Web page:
Bannon on China: We Can Take the Whole Thing Down, Total Victory for USA

What I started warning about 4 years ago is now happening. The United States is unleashing a trade-centric China containment strategy. The comments from Steve Bannon below indicate the U.S. will press for total victory. Either China will open up its markets to foreign competition (effectively breaking the CCP's control of the economy) or the U.S. and regional partners will reroute supply chains into their countries, starving China of GDP growth and ensuring it can never converge economically or militarily with the United States. Steve Bannon has definitely read the The Rise of China vs the Logic of Strategy (link on the top left).

I've been expecting this would happen since reading Luttwak's book in 2014. Below are prior posts discussing the coming trade war and laying how we arrived at this point.

A confluence of factors made me believe this was a likely outcome (nothing is certain in life). Foremost was reading Luttwak's book, since that put many puzzle pieces I had in my mind together into a clear picture. As for those pieces. One is I expected yuan devaluation. I've been discussing the potential for yuan depreciation for years. My latest detailed piece is here: A Rising Dollar Will Crush The Yuan. I expect a large depreciation that would have (if it happened earlier) resulted in U.S. retaliation. The U.S. will probably still retaliate unless there is a global consensus amid a crisis. I disagree with Bannon that China won't devalue. If they do a large one-off devaluation (as they did in 1994), they can forestall most reserve outflows. Also, I believe depreciation is inevitable given the credit creation of the past decade.

Another price was Socionomic theory, I believe we are in a period of negative mood, one that increases the likelihood of conflict both within and between nations, as well as political upheaval. Bet on change, bet against the established order. This includes economics. Critics of free trade orthodoxy such as Steve Keen (referenced in the Logic of Strategy post below) made compelling arguments as to why free trade doesn't work as intended.

The third part follows from social mood: domestic political upheaval. A big political change was brewing and once the outlines of this change began to form, an emerging protectionist/nationalist economic agenda became to take form. The key for me was not Brexit, but the victory by UKIP in the European parliamentary elections. If you paid attention (not even the "experts" paid attention, or if they did, they lied in their reporting) you would have seen UKIP start on a platform of a EU membership referendum, but switch to an immigration strategy because that's what voters were talking about. UKIP seized the opportunity and scored an impressive result. That was the signal that immigration was about to be a major issue. Since the establishment in most countries to this day refuses to consider even modest immigration restrictions, let alone a near total ban that voters might get in a few years. It created an elephant sized opening for any politician to walk through. I saw Donald Trump as a potential candidate in 2014 based on this because he was frequently talking about immigration (see the final link on this post).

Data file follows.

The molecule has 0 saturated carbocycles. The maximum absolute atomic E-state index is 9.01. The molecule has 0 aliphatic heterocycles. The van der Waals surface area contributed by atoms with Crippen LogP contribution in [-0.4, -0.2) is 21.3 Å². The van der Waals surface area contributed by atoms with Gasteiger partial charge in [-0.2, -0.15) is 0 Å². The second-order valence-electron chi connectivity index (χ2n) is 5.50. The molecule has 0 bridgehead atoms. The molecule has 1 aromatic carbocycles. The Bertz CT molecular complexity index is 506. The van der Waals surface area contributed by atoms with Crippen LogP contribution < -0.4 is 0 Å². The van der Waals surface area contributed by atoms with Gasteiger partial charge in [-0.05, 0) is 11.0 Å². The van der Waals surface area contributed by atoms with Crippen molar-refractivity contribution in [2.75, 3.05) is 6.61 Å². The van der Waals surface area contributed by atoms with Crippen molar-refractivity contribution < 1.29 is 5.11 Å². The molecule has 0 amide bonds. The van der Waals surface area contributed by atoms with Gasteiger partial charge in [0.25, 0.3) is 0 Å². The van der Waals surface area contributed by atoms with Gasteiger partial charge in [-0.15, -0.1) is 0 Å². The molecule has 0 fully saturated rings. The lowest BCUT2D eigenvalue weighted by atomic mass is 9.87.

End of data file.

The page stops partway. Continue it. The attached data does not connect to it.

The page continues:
This is the best post for background on the idea of trade as a national security strategy, and laying out the framework for the coming trade war including the emerging political coalition that would bring it.

2014: The Logic of Strategy: Yuan Devaluation and the Road to Trade War.

I was off on my progression of events. I expected a major yuan depreciation to lead the way to a trade war, but I forecast the rise of protectionism, the political coalition in the U.S. that was forming to deliver it. The main thrust of the article is discussing the book Rise of China vs Logic of Strategy. Edward Luttwak argued for an economic containment policy, slowing trade (GDP) in Pacific nations/USA to slow China's rise and defend sovereignty. For example, Vietnam would rather have the U.S. as the dominant regional power and China actions in the South China Sea since the writing of the book would only strengthen that case since the U.S.A. make zero claim to territory in the SCS.

March 2016: Trade Will Be Key Component of New China Containment Strategy
China doesn't care about anything in this NYTimes editorial board ghostwritten piece. What it is concerned about is what is not mentioned at all: trade policy.

China is in a similar position as the USA in 1929, but worse. China has a larger credit bubble, with more overcapacity and a far greater reliance on trade. More importantly, countries have a security interest in thwarting China's economic rise.